Gulliver in five minutes.
June 29, 2014 § 2 Comments
Starting with props as varied as a pair of old shoes, an ancient Roman oil lamp, and a whale vertebra, we had already tackled the elements of fiction with three days of structured exercises.
It was time to turn the antic mind loose with some free writing.
“See that scrap of paper in front of you on the table? Write a noun on it and pass it to the person on your right.
“You have five minutes to put down any thoughts that word triggers.”
I scrawled “hamsters” on a yellow slip of paper and passed it to Grace.
Ananda handed me a blue paper scrap.
That word and I had such a long history. Five minutes. I felt a flutter of panic.
And then I thought. Who cares about me? Concentrate on BOOK. And my pen flew:
It sat on the shelf, unopened since July 9th, 1943, although no one knew that but the book.
Why, the book wondered, why am I so neglected? The letters on my spine are gold. My story is rip-roaring.
Inside the book Gulliver was bored out of his gourd. He had navigated his way through his travels 943 times and now here he was, back on a way-too-familiar beach with a swarm of miniature humans, yelling orders in high-pitched voices.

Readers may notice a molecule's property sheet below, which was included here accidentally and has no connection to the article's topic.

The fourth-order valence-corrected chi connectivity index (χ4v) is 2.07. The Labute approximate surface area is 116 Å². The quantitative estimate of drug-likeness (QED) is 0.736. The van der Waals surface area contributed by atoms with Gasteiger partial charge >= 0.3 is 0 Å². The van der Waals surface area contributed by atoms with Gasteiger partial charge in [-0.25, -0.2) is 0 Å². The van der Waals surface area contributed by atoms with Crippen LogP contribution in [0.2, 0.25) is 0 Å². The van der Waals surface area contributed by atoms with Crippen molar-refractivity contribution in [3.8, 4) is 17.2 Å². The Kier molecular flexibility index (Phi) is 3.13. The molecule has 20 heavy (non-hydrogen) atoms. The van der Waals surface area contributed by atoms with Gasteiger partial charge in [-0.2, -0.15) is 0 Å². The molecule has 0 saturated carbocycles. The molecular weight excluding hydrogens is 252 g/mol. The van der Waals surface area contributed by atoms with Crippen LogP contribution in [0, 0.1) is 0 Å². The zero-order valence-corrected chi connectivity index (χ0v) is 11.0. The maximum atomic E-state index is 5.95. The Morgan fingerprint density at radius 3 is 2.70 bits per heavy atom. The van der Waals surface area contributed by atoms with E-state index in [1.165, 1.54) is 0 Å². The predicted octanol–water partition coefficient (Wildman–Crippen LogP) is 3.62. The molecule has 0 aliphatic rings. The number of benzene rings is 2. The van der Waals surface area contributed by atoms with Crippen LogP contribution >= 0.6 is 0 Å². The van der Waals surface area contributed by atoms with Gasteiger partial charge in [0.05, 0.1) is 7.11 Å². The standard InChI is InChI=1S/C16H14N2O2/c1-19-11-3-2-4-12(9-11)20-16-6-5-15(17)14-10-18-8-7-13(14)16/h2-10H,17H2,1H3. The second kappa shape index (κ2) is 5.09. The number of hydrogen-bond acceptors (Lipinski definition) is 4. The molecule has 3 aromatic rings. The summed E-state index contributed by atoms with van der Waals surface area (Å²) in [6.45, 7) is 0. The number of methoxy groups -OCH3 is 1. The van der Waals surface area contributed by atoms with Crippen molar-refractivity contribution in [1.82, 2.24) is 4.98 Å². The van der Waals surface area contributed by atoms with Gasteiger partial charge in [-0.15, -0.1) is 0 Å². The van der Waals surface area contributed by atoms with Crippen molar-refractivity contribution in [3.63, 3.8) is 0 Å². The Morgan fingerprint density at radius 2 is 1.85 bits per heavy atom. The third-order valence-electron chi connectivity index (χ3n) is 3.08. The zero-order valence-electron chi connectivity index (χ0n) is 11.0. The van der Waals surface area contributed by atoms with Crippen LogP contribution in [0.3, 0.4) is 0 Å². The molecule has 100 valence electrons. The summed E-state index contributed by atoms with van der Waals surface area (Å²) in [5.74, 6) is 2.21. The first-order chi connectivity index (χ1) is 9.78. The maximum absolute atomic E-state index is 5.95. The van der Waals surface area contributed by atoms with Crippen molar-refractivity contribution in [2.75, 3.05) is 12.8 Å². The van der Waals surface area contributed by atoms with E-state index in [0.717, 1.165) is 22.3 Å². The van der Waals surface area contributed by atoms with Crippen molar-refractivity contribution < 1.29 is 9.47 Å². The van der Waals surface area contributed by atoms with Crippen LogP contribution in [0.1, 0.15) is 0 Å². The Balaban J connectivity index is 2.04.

He had had it with philosophizing horses and tiny humans; he longed to venture into the great unknown outside the book.
He sometimes heard sounds from that world, voices mispronouncing familiar words, strange music. Sometimes he smelled food and his mouth watered. Book food was either too big or too small depending on what page he was on—and all of it stale.
Each time he reached the cover Gulliver would give it a shove, testing the possibility of escape.
Gulliver was strapping, his shove forceful and sincere, but the book’s cover was held tightly closed by the volumes on either side.
And the book didn’t like his attempts at escape; without Gulliver the book would have a hard time maintaining any semblance of plot.
When Gulliver shouldered the front cover the book reprimanded him by rearranging letters found on the title page.
There was no Q in the title or the author’s name, but Gulliver got the idea.
If he tried to force the back cover the word END became suddenly bold.
Sitting up, he broke the thread-like ropes. The tiny men let out mousey screams as the book was taken down from the shelf.
Seizing his chance, Gulliver jumped–and found himself in a room lit by glowing orbs, dressed in clothing that appeared to be no longer in style.
Hung on the wall was a painting that moved and talked, but it was being ignored by an adolescent who stood gawking at Gulliver and clutching a musty book titled simply, “Travels.”
Note: Okay, I worked on this a little getting it ready for this post. It’s called editing and we talked about that in the workshop too. I am just grateful I was not seated to Maya’s right. The word she passed to Dominic was POOP.